Drawing The Line by Clare Scopes – Book Review

Drawing The Line by Clare Scopes – Book Review

Drawing The Line No Ladies in Room A3 by Clare Scopes

Drawing The Line
No Ladies in Room A3

Author – Clare Scopes
Publisher – Lamp and Lizard Books
Pages – 310
Released – 9th November 2020
ISBN-13 – 978-0648936107
Format – ebook, paperback
Rating – 4 Stars
I received a free copy of this book.
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Headstrong, privileged and naïve, twenty-seven-year old Maggie Goodwin arrives in 1938 Los Angeles with a singular aim; to become the very first female animator at the greatest animation studio in the world, Harley Studios.

But her plan to bust down the door of Room A3 soon hits a brick wall. A very particular brick wall.

The animation department is a man’s world, a world where men draw the lines and women are expected to stay between them. The boss can’t abide the idea of a woman joining the ranks of his top men and sends her off to the Paint and Ink Room to color-in with the rest of his battalion of girls.

There, Maggie spends her days applying blue to an endless procession of twirling skirts and befriends fellow Paint and Inkers; Clara – bottle-blonde mistress of the boss, and Harriett – disgruntled unionist with an axe to grind and a husband who’s hit the rocks.

And then there’s Ted, a kindly admirer who’s rather handy with a spanner but doesn’t have much to say for himself. Besides, Maggie much prefers the attentions of Art, Harley’s trouble-making, wavy-haired animator who looks terrific in a zoot-suit and knows a great deal about pencils and furry cartoon critters.

But the Harley behemoth isn’t exactly the united front portrayed in magazines and trade papers. Not everyone is happy about busting their guts to get the studio’s blockbuster wrapped up for the holiday season, especially Maggie’s new unionist pals. And when the boss wields a stick instead of a carrot there are rumbling in the ranks, rumblings that can’t be cured by a free night out on the town or a big-wig party in the Hollywood hills.

So, amid talk of a strike, Maggie finds herself stuck between a rock and a hard place. If she wants to impress the boss she’ll have to step on some toes and make use of a stellar connection…not to mention turn a blind eye to her liberal ideals…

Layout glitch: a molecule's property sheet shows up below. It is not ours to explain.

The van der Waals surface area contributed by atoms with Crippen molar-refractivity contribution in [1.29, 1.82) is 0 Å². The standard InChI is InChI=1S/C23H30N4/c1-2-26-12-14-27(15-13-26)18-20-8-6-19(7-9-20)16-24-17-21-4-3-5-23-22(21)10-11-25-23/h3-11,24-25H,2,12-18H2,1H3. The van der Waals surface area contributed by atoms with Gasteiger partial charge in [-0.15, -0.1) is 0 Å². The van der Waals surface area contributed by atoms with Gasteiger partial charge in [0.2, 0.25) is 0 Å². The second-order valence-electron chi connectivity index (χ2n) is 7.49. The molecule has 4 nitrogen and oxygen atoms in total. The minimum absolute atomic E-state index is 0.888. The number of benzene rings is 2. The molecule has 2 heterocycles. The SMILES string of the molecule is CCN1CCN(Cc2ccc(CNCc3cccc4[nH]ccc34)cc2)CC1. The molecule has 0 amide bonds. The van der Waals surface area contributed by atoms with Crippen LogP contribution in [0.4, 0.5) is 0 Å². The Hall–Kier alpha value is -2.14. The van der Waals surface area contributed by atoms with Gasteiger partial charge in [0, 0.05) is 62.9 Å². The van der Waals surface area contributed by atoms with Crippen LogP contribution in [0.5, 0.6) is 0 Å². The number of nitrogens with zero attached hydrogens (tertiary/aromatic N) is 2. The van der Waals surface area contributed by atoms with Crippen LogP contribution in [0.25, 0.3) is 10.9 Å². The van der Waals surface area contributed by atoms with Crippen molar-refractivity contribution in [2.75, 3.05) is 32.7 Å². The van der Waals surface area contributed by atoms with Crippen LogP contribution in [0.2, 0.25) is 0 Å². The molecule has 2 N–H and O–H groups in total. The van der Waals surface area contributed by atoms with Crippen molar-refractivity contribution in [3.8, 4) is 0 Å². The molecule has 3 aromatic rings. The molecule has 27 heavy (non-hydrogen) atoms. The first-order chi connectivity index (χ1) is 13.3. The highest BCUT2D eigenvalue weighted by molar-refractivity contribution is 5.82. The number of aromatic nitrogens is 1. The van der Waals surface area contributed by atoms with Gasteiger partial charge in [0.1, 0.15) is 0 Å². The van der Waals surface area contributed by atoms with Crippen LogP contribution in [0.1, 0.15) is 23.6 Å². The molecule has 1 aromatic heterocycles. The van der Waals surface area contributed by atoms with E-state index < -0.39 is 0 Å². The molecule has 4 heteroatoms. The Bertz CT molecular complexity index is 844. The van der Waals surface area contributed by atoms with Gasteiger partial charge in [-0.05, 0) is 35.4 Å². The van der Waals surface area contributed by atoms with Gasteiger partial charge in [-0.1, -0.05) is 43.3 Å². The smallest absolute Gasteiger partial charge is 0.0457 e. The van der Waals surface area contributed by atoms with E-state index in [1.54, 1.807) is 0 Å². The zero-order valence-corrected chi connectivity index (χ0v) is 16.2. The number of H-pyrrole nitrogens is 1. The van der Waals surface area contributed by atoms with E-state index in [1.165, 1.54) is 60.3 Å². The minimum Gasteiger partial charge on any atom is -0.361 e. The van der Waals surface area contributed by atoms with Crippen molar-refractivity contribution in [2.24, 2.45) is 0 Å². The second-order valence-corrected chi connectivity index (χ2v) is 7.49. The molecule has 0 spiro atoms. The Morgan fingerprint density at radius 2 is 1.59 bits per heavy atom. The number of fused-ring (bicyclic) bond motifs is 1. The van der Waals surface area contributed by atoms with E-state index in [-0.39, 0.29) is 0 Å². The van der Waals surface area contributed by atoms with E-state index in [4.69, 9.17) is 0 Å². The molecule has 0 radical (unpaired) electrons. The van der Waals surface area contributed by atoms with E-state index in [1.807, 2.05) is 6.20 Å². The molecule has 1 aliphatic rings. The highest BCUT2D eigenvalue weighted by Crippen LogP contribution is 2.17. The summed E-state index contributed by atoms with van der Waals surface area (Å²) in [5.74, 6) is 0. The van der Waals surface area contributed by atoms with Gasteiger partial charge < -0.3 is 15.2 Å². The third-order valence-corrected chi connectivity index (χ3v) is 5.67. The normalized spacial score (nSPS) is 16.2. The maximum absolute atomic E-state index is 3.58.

Fast-paced, fun, intelligent women’s historical fiction. A delightful, feel-good beach read about ambition, determination, sexism, friendship and sweet, sweet romance.

Review by Clive

I was attracted to Drawing The Line by the historical themes on women in the workplace and industrial relations. I was aware that it also had a romantic angle and rather hoped that the former would outweigh the latter. I was sorry that for me, it didn’t.

Clare Scopes chose a fascinating time to set her book with the USA, including even the growing movie industry of California, suffering from the Depression. Times were hard for many and any welfare was meagre.

I found the details of animation production interesting and far more laborious than I had ever imagined. As with many industries at that time – and much later – the workforce was split between men and women’s tasks. Whilst Clare described this aspect of the story well there were times when she fell into the easy trap of using 21st century reasoning to criticise mid-20th century society.

The text was easy to read and the storylines were simple to follow. If anything the action could have been more hard-hitting; if it was a Sunday evening TV drama it would have been screened at 8pm, rather than 9pm. I felt that Maggie was rather naïve for a 27 year old in the 1930’s. The other characters provided a reasonable mixture of stereotypes.

To return to the romance, it will no doubt be appreciated by the author’s target audience but I found it a little sugary. Fortunately we are spared from too much detail. My other concern was why she was even attracted to him. I won’t spoil the plot but read the book and see if you agree with me.

In summary I found Drawing The Line an interesting and a generally enjoyable read. Not exactly my cup of tea but it will be appreciated by readers who appreciate a little gentle romance so I have awarded four stars.

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Author Info

Clare lives in Melbourne Australia with her four-legged companion and a semi-petrified spider by the name of George. She has a Bachelor of Arts in Cinema, Womens studies and Spanish and studied Professional Writing and Editing at RMIT University. After many attempts to write a novel Clare has finally triumphed with Drawing The Line, a work of historical fiction with significant romantic leanings.

She enjoys nature, scrabble, op-shopping, good company, music and watching documentaries. Oh, and writing. Her second novel Wallaston House, a romantic comedy set in Regency England is due out in 2021.

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What did you think of ‘Drawing The Line’? Share your thoughts in the comment section below!

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4 Responses

  1. DJ Sakata says:

    I tend to avoid historicals that will fan my ire with how poorly women were treated. Yet this one sounds interesting as well.

  2. Nadene says:

    Glad you found some positives, despite it not being your cup of tea.

  3. Thanks DJ, glad you like the sound of the book even though it isn’t your normal read with poorly treated women.

  4. Thank you Nadene, There were a lot of positives.